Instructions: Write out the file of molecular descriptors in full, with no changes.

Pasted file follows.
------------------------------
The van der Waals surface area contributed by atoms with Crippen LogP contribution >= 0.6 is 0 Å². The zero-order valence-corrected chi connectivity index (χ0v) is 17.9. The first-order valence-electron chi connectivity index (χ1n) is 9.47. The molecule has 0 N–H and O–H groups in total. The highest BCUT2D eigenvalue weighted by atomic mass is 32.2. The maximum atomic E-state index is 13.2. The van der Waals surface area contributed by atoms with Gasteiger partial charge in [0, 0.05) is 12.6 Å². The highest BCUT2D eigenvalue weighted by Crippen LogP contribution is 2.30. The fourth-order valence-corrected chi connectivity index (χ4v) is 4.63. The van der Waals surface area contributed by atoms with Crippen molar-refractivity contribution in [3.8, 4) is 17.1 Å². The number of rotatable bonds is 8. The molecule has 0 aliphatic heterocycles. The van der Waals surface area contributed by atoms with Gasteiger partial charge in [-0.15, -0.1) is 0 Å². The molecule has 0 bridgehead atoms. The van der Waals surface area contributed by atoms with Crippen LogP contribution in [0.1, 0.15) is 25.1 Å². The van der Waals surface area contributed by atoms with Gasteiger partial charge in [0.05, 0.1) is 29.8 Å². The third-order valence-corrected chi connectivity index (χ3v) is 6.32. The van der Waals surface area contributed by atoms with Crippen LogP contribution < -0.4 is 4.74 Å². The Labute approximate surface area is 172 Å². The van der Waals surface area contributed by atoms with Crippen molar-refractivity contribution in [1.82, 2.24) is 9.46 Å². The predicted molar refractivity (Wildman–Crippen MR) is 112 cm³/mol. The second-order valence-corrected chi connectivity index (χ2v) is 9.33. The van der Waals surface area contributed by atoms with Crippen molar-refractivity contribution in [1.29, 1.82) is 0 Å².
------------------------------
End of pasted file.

The van der Waals surface area contributed by atoms with Crippen LogP contribution >= 0.6 is 0 Å². The zero-order valence-corrected chi connectivity index (χ0v) is 17.9. The first-order valence-electron chi connectivity index (χ1n) is 9.47. The molecule has 0 N–H and O–H groups in total. The highest BCUT2D eigenvalue weighted by atomic mass is 32.2. The maximum atomic E-state index is 13.2. The van der Waals surface area contributed by atoms with Gasteiger partial charge in [0, 0.05) is 12.6 Å². The highest BCUT2D eigenvalue weighted by Crippen LogP contribution is 2.30. The fourth-order valence-corrected chi connectivity index (χ4v) is 4.63. The van der Waals surface area contributed by atoms with Crippen molar-refractivity contribution in [3.8, 4) is 17.1 Å². The number of rotatable bonds is 8. The molecule has 0 aliphatic heterocycles. The van der Waals surface area contributed by atoms with Gasteiger partial charge in [-0.15, -0.1) is 0 Å². The molecule has 0 bridgehead atoms. The van der Waals surface area contributed by atoms with Crippen LogP contribution in [0.1, 0.15) is 25.1 Å². The van der Waals surface area contributed by atoms with Gasteiger partial charge in [0.05, 0.1) is 29.8 Å². The third-order valence-corrected chi connectivity index (χ3v) is 6.32. The van der Waals surface area contributed by atoms with Crippen LogP contribution < -0.4 is 4.74 Å². The Labute approximate surface area is 172 Å². The van der Waals surface area contributed by atoms with Crippen molar-refractivity contribution in [1.82, 2.24) is 9.46 Å². The predicted molar refractivity (Wildman–Crippen MR) is 112 cm³/mol. The second-order valence-corrected chi connectivity index (χ2v) is 9.33. The van der Waals surface area contributed by atoms with Crippen molar-refractivity contribution in [1.29, 1.82) is 0 Å².